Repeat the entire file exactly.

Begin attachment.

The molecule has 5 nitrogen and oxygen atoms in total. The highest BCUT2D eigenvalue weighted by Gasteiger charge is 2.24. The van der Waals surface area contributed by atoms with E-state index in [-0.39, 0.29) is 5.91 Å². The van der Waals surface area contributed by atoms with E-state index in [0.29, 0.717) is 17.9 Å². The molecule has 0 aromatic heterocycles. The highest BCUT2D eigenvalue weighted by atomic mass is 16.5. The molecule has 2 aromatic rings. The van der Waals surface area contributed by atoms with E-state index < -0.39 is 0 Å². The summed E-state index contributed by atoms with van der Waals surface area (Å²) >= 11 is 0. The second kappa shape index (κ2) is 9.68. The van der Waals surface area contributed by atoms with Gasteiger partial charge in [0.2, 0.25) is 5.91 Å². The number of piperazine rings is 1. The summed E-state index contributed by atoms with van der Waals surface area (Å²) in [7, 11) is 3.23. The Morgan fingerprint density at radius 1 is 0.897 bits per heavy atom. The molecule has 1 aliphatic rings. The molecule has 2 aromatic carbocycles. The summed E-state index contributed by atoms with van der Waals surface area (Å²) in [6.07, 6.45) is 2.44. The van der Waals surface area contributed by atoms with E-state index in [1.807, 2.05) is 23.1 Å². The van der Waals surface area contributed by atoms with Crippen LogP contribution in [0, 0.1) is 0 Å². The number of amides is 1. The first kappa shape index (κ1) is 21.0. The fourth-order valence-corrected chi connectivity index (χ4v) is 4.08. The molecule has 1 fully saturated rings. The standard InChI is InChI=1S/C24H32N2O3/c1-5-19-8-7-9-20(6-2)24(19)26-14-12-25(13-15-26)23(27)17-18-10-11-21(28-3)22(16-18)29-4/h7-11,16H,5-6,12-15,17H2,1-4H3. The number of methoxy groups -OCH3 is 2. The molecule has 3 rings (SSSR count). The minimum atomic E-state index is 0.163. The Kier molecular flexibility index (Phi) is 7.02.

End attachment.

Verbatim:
The molecule has 5 nitrogen and oxygen atoms in total. The highest BCUT2D eigenvalue weighted by Gasteiger charge is 2.24. The van der Waals surface area contributed by atoms with E-state index in [-0.39, 0.29) is 5.91 Å². The van der Waals surface area contributed by atoms with E-state index in [0.29, 0.717) is 17.9 Å². The molecule has 0 aromatic heterocycles. The highest BCUT2D eigenvalue weighted by atomic mass is 16.5. The molecule has 2 aromatic rings. The van der Waals surface area contributed by atoms with E-state index < -0.39 is 0 Å². The summed E-state index contributed by atoms with van der Waals surface area (Å²) >= 11 is 0. The second kappa shape index (κ2) is 9.68. The van der Waals surface area contributed by atoms with Gasteiger partial charge in [0.2, 0.25) is 5.91 Å². The number of piperazine rings is 1. The summed E-state index contributed by atoms with van der Waals surface area (Å²) in [7, 11) is 3.23. The Morgan fingerprint density at radius 1 is 0.897 bits per heavy atom. The molecule has 1 aliphatic rings. The molecule has 2 aromatic carbocycles. The summed E-state index contributed by atoms with van der Waals surface area (Å²) in [6.07, 6.45) is 2.44. The van der Waals surface area contributed by atoms with E-state index in [1.807, 2.05) is 23.1 Å². The van der Waals surface area contributed by atoms with Crippen LogP contribution in [0, 0.1) is 0 Å². The number of amides is 1. The first kappa shape index (κ1) is 21.0. The fourth-order valence-corrected chi connectivity index (χ4v) is 4.08. The molecule has 1 fully saturated rings. The standard InChI is InChI=1S/C24H32N2O3/c1-5-19-8-7-9-20(6-2)24(19)26-14-12-25(13-15-26)23(27)17-18-10-11-21(28-3)22(16-18)29-4/h7-11,16H,5-6,12-15,17H2,1-4H3. The number of methoxy groups -OCH3 is 2. The molecule has 3 rings (SSSR count). The minimum atomic E-state index is 0.163. The Kier molecular flexibility index (Phi) is 7.02.